Bible. A love that is narrated in feminine

Bible. A love that is narrated in feminine

The Augustinian Recollect Luciano Audisio reflects in this article on the vision of women in the Bible, specifically in the book of the Song of Songs

We are living a crucial historical moment for humanity, we are, I do not know if you could say so, before a change of paradigm. Today it is enough to open a newspaper or watch the news to meet every day with one of the most painful things that among human beings can happen to us, which is the so-called “gender violence”. This grieves that it is so and it hurts to see how the plan of the creator that was from the beginning, that of the complementarity of man and woman (see Gn 2-3), collapses before these facts. It is in this situation that I read one of the great books we have in the Bible, that of the Song of Songs. There I found a poem that perfectly illuminated that which was from the beginning: complementary man and woman in love, in search and in life. We read the poem:

I was sleeping
my heart in candle
when I hear my beloved who calls me:
“Open my beloved,
my dove without blemish
that I have the head
dew curd,
my curls, the serene of the night. ”
– I already took off my tunic,
How can I put it on again?
I already washed my feet
How am I going to march them again?
My love puts your hand
through the opening:
I shudder to feel it,
Listening to it, my soul escapes me.
I have already risen
to open my beloved:
my hands drip
myrrh perfume
my fingers myrrh flowing
by the handle
of the lock.
I myself open my beloved,
I open, and my beloved has already left.
I look for it and I can not find it,
I call him and he does not answer.
The guards found me
that haunt the city.
They beat me and wounded me,
they took off my cloak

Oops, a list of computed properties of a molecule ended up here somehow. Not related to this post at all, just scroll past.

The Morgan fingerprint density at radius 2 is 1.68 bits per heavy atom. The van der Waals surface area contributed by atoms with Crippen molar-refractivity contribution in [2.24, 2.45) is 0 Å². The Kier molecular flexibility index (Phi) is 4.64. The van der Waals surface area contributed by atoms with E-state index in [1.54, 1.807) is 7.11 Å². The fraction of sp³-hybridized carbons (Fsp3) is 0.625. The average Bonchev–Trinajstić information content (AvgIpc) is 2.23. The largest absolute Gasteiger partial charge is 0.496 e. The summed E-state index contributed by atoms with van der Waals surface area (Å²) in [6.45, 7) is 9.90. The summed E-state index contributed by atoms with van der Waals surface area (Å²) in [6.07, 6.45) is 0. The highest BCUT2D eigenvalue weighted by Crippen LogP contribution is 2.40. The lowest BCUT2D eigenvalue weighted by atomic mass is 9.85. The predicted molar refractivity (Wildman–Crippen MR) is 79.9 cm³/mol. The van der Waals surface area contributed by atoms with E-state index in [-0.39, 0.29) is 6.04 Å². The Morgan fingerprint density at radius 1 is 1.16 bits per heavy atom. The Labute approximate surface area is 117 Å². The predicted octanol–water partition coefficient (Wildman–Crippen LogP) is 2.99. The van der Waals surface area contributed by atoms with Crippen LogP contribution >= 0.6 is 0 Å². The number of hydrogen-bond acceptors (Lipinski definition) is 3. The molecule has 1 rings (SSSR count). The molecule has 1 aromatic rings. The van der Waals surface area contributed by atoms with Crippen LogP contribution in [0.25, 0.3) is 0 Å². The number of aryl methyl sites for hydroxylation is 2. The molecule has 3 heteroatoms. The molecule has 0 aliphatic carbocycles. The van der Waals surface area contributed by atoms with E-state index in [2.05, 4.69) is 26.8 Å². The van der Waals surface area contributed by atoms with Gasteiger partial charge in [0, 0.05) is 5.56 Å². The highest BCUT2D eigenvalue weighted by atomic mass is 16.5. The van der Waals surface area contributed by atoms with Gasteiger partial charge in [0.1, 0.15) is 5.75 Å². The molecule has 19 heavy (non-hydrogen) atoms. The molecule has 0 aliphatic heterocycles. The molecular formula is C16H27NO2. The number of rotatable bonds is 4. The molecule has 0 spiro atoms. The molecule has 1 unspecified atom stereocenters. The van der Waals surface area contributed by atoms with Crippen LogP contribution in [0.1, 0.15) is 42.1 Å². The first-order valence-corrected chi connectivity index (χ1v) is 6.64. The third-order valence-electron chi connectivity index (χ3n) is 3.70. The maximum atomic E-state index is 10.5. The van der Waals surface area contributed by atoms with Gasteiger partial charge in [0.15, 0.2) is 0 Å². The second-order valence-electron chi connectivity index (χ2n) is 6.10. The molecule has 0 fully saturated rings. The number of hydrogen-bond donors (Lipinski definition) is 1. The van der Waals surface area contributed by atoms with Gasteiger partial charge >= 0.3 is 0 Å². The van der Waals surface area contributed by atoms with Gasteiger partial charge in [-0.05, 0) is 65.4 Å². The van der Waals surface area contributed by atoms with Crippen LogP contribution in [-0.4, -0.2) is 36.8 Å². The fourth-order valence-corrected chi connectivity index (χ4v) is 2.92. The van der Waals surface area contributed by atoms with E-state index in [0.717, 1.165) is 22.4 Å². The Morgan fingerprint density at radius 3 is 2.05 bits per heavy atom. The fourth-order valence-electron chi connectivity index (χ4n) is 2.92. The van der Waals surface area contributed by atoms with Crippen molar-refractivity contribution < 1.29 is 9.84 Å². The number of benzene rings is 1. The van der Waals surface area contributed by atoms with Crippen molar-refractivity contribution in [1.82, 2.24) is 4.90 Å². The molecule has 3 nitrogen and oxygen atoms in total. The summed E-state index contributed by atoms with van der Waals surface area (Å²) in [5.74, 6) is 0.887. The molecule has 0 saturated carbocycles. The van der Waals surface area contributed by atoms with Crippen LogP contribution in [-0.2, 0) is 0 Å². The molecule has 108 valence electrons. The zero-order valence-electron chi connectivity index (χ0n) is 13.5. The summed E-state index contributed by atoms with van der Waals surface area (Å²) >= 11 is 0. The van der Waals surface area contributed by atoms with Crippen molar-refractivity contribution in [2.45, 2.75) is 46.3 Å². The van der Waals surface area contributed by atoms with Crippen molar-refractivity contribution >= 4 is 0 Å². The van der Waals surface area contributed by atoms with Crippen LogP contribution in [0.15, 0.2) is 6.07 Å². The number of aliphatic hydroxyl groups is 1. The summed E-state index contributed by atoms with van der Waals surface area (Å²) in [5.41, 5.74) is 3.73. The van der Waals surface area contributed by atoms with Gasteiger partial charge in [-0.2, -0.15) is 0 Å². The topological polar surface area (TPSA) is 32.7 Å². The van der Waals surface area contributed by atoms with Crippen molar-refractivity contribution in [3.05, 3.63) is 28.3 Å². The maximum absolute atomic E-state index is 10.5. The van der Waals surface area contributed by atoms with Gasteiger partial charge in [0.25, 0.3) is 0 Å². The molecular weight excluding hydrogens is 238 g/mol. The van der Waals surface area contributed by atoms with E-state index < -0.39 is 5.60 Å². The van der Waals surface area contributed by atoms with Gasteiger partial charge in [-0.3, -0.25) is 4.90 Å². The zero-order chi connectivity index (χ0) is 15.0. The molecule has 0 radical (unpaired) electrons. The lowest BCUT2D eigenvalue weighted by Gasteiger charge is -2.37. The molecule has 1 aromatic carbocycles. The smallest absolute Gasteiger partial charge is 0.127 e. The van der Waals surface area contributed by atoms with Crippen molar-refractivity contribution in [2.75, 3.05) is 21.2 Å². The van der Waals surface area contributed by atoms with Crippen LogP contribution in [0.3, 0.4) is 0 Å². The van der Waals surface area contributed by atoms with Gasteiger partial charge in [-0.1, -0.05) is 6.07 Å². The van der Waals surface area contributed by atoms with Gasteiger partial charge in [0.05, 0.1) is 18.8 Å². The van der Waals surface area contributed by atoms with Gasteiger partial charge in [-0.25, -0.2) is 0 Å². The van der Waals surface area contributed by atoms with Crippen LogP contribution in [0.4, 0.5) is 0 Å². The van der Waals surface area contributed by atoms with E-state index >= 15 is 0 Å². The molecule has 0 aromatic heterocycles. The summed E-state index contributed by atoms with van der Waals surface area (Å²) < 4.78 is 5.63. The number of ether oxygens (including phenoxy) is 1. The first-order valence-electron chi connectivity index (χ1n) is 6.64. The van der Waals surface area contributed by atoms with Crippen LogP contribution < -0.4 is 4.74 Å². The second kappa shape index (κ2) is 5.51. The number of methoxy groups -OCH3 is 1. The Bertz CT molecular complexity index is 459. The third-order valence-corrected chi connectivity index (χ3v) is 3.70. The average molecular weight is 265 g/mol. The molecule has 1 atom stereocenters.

the sentries of the walls.

SHE: Girls from Jerusalem,
the spells
that if they find my beloved,
tell him … what will they say? …
I’m sick with love

THEM: What distinguishes your beloved from the others,
you, the most beautiful?
What distinguishes your beloved from the others,
How do you conjure us?

SHE: My beloved has gone down to his garden,
to the eras of balsameras,
to graze in the gardens,
and collect lilies.
I am for my beloved, and my beloved is for me,
he shepherds among the lilies.
(Cant 5,2-6,3)

What is striking at first sight is that the one who sings this love is the woman, the one who rejoices in the beloved, the one who is ecstatic at the memory of the beloved. It is she who sings the possession, the union, the calmness and the transformation that the union of bodies operates.

It is interesting to think this, because in almost all this type of literature, in the profane field, the masculine gaze is dominated or at least has a certain preponderance. He is the man who sings to his beloved. In this sacred book it is the woman who sings expressing all her affection, with all the feeling, the capacity and the loving surrender. It is the woman who sings with the eagerness to share life, to give tenderness, to receive affection, to enjoy the wonders of life together with the beloved person. It is not seen as a relief but as the hunger for love, for human love, which, because it is human, carries the indelible burden of divinity.

On the other hand, at least so far we have not found in the cultures of the Middle East a testimony of feminine love, as direct, as fine, as full of enthusiasm as this poem. This is the other complementary aspect of the Bible: it is human language, but it is also communication from God. It is the fruit of the experience of a people, but experience of faith and loyalty of God. It is not the experience of the one who seeks God but of the one who has been sought and challenged by God. This closeness to God has led the people, with many detours and very slowly, to recognize the greatness and wonders of women.

At one point the poem brings us to the “girls of Jerusalem.” This figure tries to put the drama according to the desire of the woman, and make way for her, so that she can express why her beloved is unique to her. It is a love that completely transforms both.

The last three verses of the poem (vv.1-3), you can find that love in its fullness that has been consummated, what at first seemed only a dream gives way to reality. The husband will have as main occupation to be united to his wife, in which he finds all his fullness and complementarity. She is her garden, like that of the beginning, it is her perfume, she is the most beautiful of all the flowers. She is the one who contemplates and admires the beloved. She is his and he is her. They have united their lives, they have overturned one in the other all love. This love is sacred, this love is the love of the beginning.

Luciano Audisio OAR